One interesting point is that historically the “Bank” watch was cheaper than the Ludgate but this version of the “Bank” was more expensive as explained in this section of a contemporary Benson sales catalogue.

Sunday, 28 May 2017

Dating a Russell Fusee Hunter

11J Hunter signed Thos Russell & Son. Liverpool
There was something odd about this watch when I saw it listed for auction, the case was clearly hallmarked at Chester in 1914 but the movement looked older than that. It is also very unusual to find a "Consular" type case as late as 1914, in fact I don't recall seeing one that late.

When it arrived my suspicions were confirmed as the movement has a very "slow train" running at 15,400 Vibrations Per Hour which was obsolete by the early 1890s. Further research also showed that the trading name on the dial was in use from 1859 though 1894 and the address probably from after the late 1870s.




Case hallmarked in Chester 1914, maker's mark S.Y for Samuel Yeomans.

The case however clearly belonged to the movement they have the same serial number. So the movement had must have had a new case made for it in 1914, a telling point for the provenance of the movement was the makers mark on the case of S.Y, this is for Samuel Yeomans who was mention in my last post but one on a Harrison watch, where there is some background on this important figure in Coventry watchmaking.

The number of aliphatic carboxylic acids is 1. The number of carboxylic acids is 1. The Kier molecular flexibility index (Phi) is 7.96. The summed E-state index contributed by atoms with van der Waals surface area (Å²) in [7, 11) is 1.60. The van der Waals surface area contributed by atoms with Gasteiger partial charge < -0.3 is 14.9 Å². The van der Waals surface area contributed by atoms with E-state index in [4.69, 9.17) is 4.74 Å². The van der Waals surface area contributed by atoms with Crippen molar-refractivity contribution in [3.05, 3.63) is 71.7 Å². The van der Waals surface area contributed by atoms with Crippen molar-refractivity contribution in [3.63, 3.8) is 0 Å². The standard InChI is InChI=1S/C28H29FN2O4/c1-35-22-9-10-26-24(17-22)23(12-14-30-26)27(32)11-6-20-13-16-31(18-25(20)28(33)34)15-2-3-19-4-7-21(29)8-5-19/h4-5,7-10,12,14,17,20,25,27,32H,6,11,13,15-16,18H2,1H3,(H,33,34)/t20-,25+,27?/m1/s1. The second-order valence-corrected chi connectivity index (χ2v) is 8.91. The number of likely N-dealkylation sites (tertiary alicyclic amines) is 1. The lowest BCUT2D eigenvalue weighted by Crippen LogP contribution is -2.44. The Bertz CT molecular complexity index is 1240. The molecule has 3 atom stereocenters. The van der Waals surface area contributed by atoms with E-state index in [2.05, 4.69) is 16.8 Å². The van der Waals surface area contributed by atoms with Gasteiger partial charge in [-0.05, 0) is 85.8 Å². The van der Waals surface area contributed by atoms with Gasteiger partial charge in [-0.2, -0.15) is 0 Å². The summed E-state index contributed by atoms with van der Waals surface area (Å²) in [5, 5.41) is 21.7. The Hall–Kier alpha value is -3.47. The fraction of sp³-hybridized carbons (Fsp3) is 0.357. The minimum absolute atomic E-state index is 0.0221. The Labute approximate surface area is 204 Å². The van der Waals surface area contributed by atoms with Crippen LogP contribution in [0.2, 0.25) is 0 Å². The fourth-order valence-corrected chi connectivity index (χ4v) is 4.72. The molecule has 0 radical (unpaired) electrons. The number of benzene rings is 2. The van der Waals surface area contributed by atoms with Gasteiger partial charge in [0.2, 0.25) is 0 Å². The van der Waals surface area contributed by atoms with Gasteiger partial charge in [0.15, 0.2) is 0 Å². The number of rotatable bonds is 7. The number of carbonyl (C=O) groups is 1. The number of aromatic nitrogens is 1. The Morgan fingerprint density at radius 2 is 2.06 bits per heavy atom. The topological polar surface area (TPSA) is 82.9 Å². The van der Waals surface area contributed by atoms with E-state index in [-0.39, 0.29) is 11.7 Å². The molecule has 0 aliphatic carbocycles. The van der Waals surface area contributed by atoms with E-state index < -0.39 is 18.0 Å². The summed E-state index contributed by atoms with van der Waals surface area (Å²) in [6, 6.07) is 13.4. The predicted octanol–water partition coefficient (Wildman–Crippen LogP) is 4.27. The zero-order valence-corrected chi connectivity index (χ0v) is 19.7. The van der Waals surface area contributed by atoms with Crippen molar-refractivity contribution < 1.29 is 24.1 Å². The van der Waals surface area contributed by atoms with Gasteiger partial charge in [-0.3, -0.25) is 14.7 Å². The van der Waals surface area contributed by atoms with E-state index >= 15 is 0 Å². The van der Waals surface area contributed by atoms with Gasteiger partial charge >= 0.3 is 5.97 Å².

The point is that Yeomans was in the business of manufacturing watches, he was not a case maker and it is very unlikely that someone would go to the company for a new case, and the company was unlikely to provide one, unless they had originally made the watch.

So whilst Russell was, I believe, still making watches when this movement was made he is also known to have been buying in watches from Coventry and this is one of them, almost certainly made by Yeomans from a Prescott ebauché (the ebauché makers mark "M.M" is stamped on the movement).

The 11 Jewel Fusee Movement c 1880


This all helps with dating, at first sight from the design etc. the movement is likely to be from c 1850 through to c 1900, the use of a 15,400 VPH slow train narrows this further to a latest date of c1890. The use of a Prescott ebauché probably confirms 1890 as the latest date as by this time Yeomans was also chairman of the Coventry Watch Movement Company who were making Fusee ebauché [3] for the Coventry trade and he was hardly likely to buy in a Prescott ebauché [1]




In 1877 Yeomans [2] was working with Newsome and their movements were marked  "N&Y" as was the Harrison from that date.

So the movement is between c1878 and c 1890 and in my view given the obsolescent very "slow train" most likely from c 1880.


[1] The CWMC did on occasion by in ebauché from The Lancashire Watch Co of Prescott but this is not one of them.
[2] Yeomans first registered is silver mark in 1874, probably for watches made with Newsome - the two together did not have a mark that I can find. It is therefore unlikely that the movement is earlier than 1877.
[3] The CWMC started off making Fusee ebauché  but quickly realised their error and re-tooled for going barrel movements.